It should be valued at the fair value of the asset given up or the fair value of the asset received if this is more reliably measurable. Gains and losses should recognize immediately. Accordingly, SKI should use the fair value of leather gloves given up as it is more reliable.

Recommendation:

SKI should debit fabric gloves as $194000 and credit leather gloves as $170000, cash as $2000 and gain as $22000.

Effects on the Financial Statements and the user of the financial statements:
This transaction will increase net income and thus increase the tax, and increase inventory. Thus, the profitability of SKI might be positively affected.

Issue #3: How to record the new sales initiatives?
a. Case Facts & Analysis:

SKI shipped 1,000 snowmobiles to Speed and offered it the right to return any units that could not be sold before the end of the winter season in March 2017. They already recorded sales of $280,000. Measurability is reasonable certain and collectability is reasonably assured. Yet, since return is allowed, risks and rewards have not passed for the goods that may have chance to be returned. Thus, only the unreturned portion fulfills the three revenue recognition criteria stated under IFRS.

Appropriate Treatment:
SKI should make an estimation on the portion of goods that may be returned. It should recognize revenue for the goods to which it expects to be entitled. Whereas, for the goods it estimates are going to be returned, no revenue is recognized, rather a refund liability is recognized.

Recommendation:

Say if SKI estimated only 10% of goods will be returned as it believes that there is high customer demand for the product and returns will be minimal.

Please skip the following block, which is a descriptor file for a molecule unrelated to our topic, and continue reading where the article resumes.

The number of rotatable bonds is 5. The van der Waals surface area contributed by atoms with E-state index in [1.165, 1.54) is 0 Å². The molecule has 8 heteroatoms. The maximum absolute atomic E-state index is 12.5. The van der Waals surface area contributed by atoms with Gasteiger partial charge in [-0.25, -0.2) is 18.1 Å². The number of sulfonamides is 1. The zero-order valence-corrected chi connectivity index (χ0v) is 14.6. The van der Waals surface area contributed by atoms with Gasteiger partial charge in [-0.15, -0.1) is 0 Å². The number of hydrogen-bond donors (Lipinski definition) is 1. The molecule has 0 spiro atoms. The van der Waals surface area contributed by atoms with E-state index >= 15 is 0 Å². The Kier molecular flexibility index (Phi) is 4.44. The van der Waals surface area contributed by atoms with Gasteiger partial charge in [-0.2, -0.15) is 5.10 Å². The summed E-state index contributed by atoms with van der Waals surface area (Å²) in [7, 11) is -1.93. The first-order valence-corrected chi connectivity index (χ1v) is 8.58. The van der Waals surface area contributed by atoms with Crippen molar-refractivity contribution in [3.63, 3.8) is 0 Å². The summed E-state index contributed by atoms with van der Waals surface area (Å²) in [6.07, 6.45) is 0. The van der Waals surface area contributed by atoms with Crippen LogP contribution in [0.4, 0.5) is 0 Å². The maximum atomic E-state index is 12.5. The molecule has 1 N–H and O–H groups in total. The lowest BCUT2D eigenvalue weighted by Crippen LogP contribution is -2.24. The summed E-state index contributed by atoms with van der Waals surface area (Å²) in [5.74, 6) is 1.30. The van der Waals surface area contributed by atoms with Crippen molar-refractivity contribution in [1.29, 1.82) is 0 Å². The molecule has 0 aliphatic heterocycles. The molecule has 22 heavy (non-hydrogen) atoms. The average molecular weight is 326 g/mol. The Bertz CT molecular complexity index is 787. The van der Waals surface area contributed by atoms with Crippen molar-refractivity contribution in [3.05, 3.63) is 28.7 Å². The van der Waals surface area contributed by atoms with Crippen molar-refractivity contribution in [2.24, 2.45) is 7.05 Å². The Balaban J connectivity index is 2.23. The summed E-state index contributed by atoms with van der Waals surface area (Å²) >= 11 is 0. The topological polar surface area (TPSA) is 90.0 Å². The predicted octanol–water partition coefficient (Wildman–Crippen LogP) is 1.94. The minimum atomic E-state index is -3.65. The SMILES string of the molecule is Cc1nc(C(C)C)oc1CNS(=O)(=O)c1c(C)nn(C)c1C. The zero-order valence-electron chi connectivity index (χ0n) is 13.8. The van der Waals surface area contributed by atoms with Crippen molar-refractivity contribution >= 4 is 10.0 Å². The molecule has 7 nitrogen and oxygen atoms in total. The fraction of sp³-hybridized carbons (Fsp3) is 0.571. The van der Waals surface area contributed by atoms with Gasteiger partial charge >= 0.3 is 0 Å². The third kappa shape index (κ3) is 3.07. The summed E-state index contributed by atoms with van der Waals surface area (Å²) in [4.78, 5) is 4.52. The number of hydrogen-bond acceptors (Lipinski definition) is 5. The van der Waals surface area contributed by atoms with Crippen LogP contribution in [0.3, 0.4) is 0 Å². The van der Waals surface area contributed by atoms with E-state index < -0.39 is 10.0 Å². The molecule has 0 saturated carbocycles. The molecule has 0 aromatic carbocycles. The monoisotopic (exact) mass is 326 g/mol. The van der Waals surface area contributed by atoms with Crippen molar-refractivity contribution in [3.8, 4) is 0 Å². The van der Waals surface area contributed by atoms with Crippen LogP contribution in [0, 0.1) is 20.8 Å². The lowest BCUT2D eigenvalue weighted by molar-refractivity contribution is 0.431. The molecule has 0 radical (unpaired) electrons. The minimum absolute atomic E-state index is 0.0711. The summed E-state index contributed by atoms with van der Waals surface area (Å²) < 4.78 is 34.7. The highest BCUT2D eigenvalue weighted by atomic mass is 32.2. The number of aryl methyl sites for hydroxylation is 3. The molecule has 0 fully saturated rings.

SKI should debit cost of sales as $170000 and credit inventory as $170000 to adjust the inventory amount. Besides, it should debit cash as $280000 and credit refund liability as $28000 ($280000*10%) and revenue as $252000.

Effects on the Financial Statements and the user of the financial statements:

This treatment will decrease net income, which decreases the tax paid and increase liability.

b. Case Facts & Analysis:
SKI structured a contract with Rides that no payments to SKI were required to be made until the snowmobiles were sold to Rides’ customers. Under IFRS, this is a consignment sale. However, SKI recorded sales of $280,000 and cost of sales of $175,000 when the shipment was made in September.

Appropriate Treatment:
When SKI ship the inventory, they still cannot record it as revenue as it still retains control over the inventory and possess its legal title and risks of ownership. It can only record as revenue when Rides sell the goods. Since Rides only sold 40% of the inventory at the end of 2016, SKI can only record this portion as revenue.

Recommendation:

When goods are shipped to Rides, SKI should debit inventory on consignment as $175000 and credit inventory as same amount. When it notifies that Rides sells the goods, it should debit cost of goods sold $70000 ($175000*40%) and credit inventory on consignment as same amount to adjust the inventory amount. Also, it should debit accounts receivable $112000 (280000*40%) and credit consignment sales as same amount.

Effects on the Financial Statements and the user of the financial statements:
This treatment will decrease net income through decrease in sales revenue, and reduce tax paid. The amount of inventory on balance sheet will be higher.